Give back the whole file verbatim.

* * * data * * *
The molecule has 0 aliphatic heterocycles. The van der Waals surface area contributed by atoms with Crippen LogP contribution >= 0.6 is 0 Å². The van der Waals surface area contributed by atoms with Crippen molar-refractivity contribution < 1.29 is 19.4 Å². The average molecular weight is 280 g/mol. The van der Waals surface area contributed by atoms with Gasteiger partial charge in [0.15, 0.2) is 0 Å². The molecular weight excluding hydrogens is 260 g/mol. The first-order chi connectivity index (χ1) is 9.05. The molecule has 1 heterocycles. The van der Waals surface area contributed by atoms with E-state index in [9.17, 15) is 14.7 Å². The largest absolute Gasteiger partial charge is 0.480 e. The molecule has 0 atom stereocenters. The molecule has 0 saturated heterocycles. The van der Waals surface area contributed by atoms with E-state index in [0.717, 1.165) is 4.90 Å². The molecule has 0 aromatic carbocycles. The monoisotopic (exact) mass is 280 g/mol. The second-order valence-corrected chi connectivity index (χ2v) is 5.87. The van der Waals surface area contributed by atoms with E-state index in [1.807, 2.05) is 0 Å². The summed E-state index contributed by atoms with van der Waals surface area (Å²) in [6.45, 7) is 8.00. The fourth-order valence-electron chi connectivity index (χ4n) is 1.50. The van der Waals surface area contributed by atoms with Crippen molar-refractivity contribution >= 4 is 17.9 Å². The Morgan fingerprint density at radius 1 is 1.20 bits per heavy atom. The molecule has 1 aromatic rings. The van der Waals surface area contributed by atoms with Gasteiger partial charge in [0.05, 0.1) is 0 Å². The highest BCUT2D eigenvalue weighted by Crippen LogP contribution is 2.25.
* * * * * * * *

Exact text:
The molecule has 0 aliphatic heterocycles. The van der Waals surface area contributed by atoms with Crippen LogP contribution >= 0.6 is 0 Å². The van der Waals surface area contributed by atoms with Crippen molar-refractivity contribution < 1.29 is 19.4 Å². The average molecular weight is 280 g/mol. The van der Waals surface area contributed by atoms with Gasteiger partial charge in [0.15, 0.2) is 0 Å². The molecular weight excluding hydrogens is 260 g/mol. The first-order chi connectivity index (χ1) is 9.05. The molecule has 1 heterocycles. The van der Waals surface area contributed by atoms with E-state index in [9.17, 15) is 14.7 Å². The largest absolute Gasteiger partial charge is 0.480 e. The molecule has 0 atom stereocenters. The molecule has 0 saturated heterocycles. The van der Waals surface area contributed by atoms with E-state index in [0.717, 1.165) is 4.90 Å². The molecule has 0 aromatic carbocycles. The monoisotopic (exact) mass is 280 g/mol. The second-order valence-corrected chi connectivity index (χ2v) is 5.87. The van der Waals surface area contributed by atoms with E-state index in [1.807, 2.05) is 0 Å². The summed E-state index contributed by atoms with van der Waals surface area (Å²) in [6.45, 7) is 8.00. The fourth-order valence-electron chi connectivity index (χ4n) is 1.50. The van der Waals surface area contributed by atoms with Crippen molar-refractivity contribution >= 4 is 17.9 Å². The Morgan fingerprint density at radius 1 is 1.20 bits per heavy atom. The molecule has 1 aromatic rings. The van der Waals surface area contributed by atoms with Gasteiger partial charge in [0.05, 0.1) is 0 Å². The highest BCUT2D eigenvalue weighted by Crippen LogP contribution is 2.25.